I  say,  tarnished  reputation  or  cronyism  that  I  think  has  been  asso- 
ciated with  the  bankruptcy  system  in  the  past. 

Senator  Metzenbaum.  Thank  you. 

Senator  Cohen? 


29 

Senator  Cohen.  Just  a  couple  of  quick  questions  on  bankruptcy. 
Are  there  too  many  priorities  set  forth  in  the  law  as  far  as  pref- 
erences under  the  Bankruptcy  Act,  so  that  by  the  time  you  get 
through  all  the  priority  creditors,  there  is  nothing  left  over  for  any 
of  the  unsecured  creditors? 

Ms.  Rendell.  That  is  an  interesting  question,  and  I  am  wonder- 
ing if  legislation  has  been  thought  of  to  do  away  with  some  of 
them.  I  cannot  think  of  any  of  the  priority  claims  that  really  should 
not  be  there.  I  understand  that  some  might  have  reluctance  be- 
cause of  the  trickle-down  theory,  and  if  there  is  nothing  there,  it 
is  not  right  for  creditors. 

Yet  we  have  very  good  priorities.  We  have  priorities  for  taxes,  we 
have  priorities  for  ERISA  claims,  we  have  priorities  for  costs  and 
expenses  of  administration,  which  must  be  borne  or  there  definitely 
will  be  nothing  there  for  trade  creditors. 

So  while  you  might  criticize  that,  because  that  is  what  has  hap- 
pened, I  believe  the  legislature  would  be  hard-pressed  to  whittle 
away  on  any  of  those  or  limit  them,  because  I  believe  that  maybe 
could  do  more  disservice  to  trade  creditors  in  the  end. 

Senator  Cohen.  What  about  the  effectiveness  of  chapter  11,  has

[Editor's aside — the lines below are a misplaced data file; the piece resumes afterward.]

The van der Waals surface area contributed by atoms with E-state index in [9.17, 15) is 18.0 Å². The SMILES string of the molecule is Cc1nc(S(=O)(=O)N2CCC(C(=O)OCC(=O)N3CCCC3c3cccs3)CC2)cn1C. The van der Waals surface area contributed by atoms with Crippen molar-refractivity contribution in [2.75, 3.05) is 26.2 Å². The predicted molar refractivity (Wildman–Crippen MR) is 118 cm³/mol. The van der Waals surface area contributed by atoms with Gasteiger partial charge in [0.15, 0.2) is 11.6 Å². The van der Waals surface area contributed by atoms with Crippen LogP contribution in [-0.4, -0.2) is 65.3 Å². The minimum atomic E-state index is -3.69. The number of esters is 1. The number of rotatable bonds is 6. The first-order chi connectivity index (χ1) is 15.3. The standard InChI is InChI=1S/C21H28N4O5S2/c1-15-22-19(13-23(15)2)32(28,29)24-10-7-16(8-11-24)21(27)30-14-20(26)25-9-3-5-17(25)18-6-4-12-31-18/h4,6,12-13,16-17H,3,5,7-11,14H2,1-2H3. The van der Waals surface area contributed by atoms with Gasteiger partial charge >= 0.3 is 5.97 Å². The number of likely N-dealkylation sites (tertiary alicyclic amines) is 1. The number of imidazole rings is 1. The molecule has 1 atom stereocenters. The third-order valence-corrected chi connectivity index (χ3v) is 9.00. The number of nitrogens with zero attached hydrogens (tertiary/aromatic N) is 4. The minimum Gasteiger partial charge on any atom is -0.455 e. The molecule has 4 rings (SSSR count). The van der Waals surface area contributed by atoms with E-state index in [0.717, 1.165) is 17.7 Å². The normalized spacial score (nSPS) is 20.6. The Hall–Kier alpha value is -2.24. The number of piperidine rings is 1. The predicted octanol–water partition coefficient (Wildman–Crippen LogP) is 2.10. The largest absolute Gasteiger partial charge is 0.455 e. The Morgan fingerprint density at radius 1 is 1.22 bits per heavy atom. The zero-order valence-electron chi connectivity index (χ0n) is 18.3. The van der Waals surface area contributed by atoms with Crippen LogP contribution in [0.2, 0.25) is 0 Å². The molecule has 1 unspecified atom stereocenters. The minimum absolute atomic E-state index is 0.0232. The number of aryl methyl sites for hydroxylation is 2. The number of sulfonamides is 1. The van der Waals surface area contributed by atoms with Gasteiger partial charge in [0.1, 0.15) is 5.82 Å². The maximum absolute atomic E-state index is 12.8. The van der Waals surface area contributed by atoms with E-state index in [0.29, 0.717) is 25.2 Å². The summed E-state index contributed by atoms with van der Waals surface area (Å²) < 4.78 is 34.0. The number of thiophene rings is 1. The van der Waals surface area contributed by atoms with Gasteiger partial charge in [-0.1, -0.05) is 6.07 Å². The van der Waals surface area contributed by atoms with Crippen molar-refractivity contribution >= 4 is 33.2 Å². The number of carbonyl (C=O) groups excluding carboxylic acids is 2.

it  served  a  valid  social  goal? 

Ms.  Rendell.  There  has  been  a  lot  of  commentary  in  the  last  18 
months  about  chapter  11  and  that  it  has  not  served  a  goal.  Again, 
I  would  say  exactly  as  I  said  to  the  chairman,  that  the  goal  of  chap- 
ter 11  should  be  to  come  out  of  chapter  11.  It  should  not  be  to  lin- 
ger. And  to  the  extent  that  a  judge  in  a  given  case  or  the  attorneys 
in  a  given  case  let  it  linger,  then  they  are  doing  a  disservice  to 
chapter  11. 

So  I  believe  that  with  the  passage  of  S.  540,  that  we  will  have 
tools  that  will  move  it  along,  and  I  think  will  make  a  lot  of  the 
commentators  think  twice  about  just  abandoning  this  as  a  system. 
I  do  not  think  there  is  anything  wrong  with  the  system  that  we 
working  diligently  and  working  through  effective  case  management 
cannot  overcome. 

Senator  Cohen.  That  is  all  I  have,  Mr.  Chairman.